Friday, August 3, 2012

The abandoned Harlem Renaissance Ballroom

A vital piece of Harlem's history, the Harlem Renaissance Ballroom and Casino was built between 1920 and 1923 and was a black owned and operated center of culture, the only upscale reception hall available to African Americans at the time. The two-story entertainment complex included a 900-seat movie theater, a ballroom, a space for basketball games, dances and meetings. In 1923 its ballroom became the home court of the New York Renaissance: an all-black professional basketball team and one of the dominant basketball teams of the 1920s and 1930s.

Following each game, a dance took place where the crowd would dance in the rhythms of the Lindy Hop, Charleston and Jive. The 900-seat theater first showed silent movies, apparently with stage acts, but was soon converted to talkies. Renaissance, was the "setting for all of Harlem’s most important parties," according to author Michael Henry Adams, but by 1979 the complex had closed down and "by the 1990s it had so deteriorated that it was used as a setting for Spike Lee’s crack den from hell in the movie Jungle Fever."

The Renaissance closed in 1979, and the Abyssinian Development Corporation bought it in 1991. There were plans for restoration of the ballroom but they never went forward. The building was left abandoned and fell in decay. In 2007 the nonprofit development company which owns the building decided to demolish the theatre structure and built a 13-story apartment house, saving the casino’s exterior and expanding the casino and its ballroom into a larger community space. Currently investors for the project are pursued while the building remains in a poor condition.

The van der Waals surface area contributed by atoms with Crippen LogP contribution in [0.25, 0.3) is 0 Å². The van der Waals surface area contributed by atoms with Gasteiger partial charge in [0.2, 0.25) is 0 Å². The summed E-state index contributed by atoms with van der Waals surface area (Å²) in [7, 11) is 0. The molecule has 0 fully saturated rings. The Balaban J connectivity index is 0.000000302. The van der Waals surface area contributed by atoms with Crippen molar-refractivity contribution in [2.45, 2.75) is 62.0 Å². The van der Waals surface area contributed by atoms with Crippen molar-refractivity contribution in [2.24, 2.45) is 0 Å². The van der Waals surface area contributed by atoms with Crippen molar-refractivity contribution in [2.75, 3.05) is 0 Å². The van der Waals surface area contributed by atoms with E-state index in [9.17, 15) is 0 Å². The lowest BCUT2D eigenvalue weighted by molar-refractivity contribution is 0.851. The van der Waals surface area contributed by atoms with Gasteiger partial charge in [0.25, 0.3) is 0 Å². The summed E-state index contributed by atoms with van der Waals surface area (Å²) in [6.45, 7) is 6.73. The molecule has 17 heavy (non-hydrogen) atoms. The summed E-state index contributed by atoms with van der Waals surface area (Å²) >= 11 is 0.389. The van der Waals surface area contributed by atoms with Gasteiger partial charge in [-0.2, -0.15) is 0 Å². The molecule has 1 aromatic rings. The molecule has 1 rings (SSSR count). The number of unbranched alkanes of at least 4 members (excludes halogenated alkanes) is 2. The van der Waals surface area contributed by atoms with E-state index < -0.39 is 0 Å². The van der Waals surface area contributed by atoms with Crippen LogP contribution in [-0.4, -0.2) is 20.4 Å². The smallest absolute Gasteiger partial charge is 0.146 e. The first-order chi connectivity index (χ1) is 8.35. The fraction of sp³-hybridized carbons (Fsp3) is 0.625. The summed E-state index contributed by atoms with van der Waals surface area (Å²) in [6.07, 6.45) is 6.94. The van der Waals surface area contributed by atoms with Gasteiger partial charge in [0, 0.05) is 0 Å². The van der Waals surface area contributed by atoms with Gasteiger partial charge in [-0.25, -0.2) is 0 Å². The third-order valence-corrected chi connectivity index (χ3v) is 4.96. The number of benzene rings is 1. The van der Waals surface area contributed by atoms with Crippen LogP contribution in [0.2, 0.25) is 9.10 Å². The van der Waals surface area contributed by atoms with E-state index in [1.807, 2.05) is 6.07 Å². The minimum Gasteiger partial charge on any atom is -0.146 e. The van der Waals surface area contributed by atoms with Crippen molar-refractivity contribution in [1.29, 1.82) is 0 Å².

SEE ALSO: More abandoned places in New York // More abandoned places in the United States //  LIST OF ALL DESERTED PLACES 
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The Renaissance Theater and Casino in 1936 and today. 




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